Mays views education as an opportunity to empower, heal, and transform individuals and communities. She approaches the classroom as a learning sanctuary where students can feel supported, challenged, grounded, and connected so they can continue to learn, about their inner and the outside world, despite challenges they may face.

She received her undergraduate training from the University of Michigan–Dearborn in philosophy and earned her doctoral degree in Cellular & Clinical Neurobiology from Wayne State University School of Medicine in Detroit. She completed a National Institute of Health-Funded postdoctoral fellowship in neuroscience at the University of Arizona. She then joined the department of life & physical sciences at Pima Community College in Tucson in 2009. During her tenure at Pima, she taught Physiology, Pathophysiology, Genetics, Biotechnology, and Biomedical ethics. She also founded Pima’s Teaching and Learning Center. Mays now teaches in the biology department at Connecticut College and conducts equity pedagogy research.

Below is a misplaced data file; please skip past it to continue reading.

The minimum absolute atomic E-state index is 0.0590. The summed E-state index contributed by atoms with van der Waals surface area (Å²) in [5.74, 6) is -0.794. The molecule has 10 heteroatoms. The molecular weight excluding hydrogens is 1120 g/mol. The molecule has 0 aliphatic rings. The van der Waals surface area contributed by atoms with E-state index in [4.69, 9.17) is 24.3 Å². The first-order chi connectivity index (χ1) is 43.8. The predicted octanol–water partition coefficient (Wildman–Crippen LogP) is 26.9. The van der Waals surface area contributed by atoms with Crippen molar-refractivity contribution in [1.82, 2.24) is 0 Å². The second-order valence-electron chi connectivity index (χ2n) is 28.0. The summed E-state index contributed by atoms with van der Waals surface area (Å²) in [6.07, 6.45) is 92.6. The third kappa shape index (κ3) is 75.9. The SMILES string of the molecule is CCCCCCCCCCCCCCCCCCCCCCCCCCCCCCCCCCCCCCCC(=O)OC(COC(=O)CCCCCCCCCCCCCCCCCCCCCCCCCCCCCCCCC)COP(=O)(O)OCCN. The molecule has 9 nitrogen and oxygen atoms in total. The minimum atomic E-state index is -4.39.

Mays is a Gardner Institute Fellow for Undergraduate Education and an AAC&U Senior Fellow within the Office of Undergraduate STEM Education. Her research focuses on stress, trauma, self-awareness, biofeedback, and self-regulation, and how these impact student learning and success. A nationally-recognized expert on trauma-informed teaching and learning, she passionately advocates for institutions to make mental health a top priority and to systematically support the education of the whole student.

Outside of the classroom, Mays works with faculty across disciplines at her institution and across the country to promote inclusive, equitable, reflective, and contextual education–all rooted in the latest research on the neurobiology of learning. Through her teaching and research, she seeks to provide people with transformative opportunities that are grounded in the aesthetics of learning, truth-seeking, justice, and self-realization.

This profile was last updated on February 14, 2023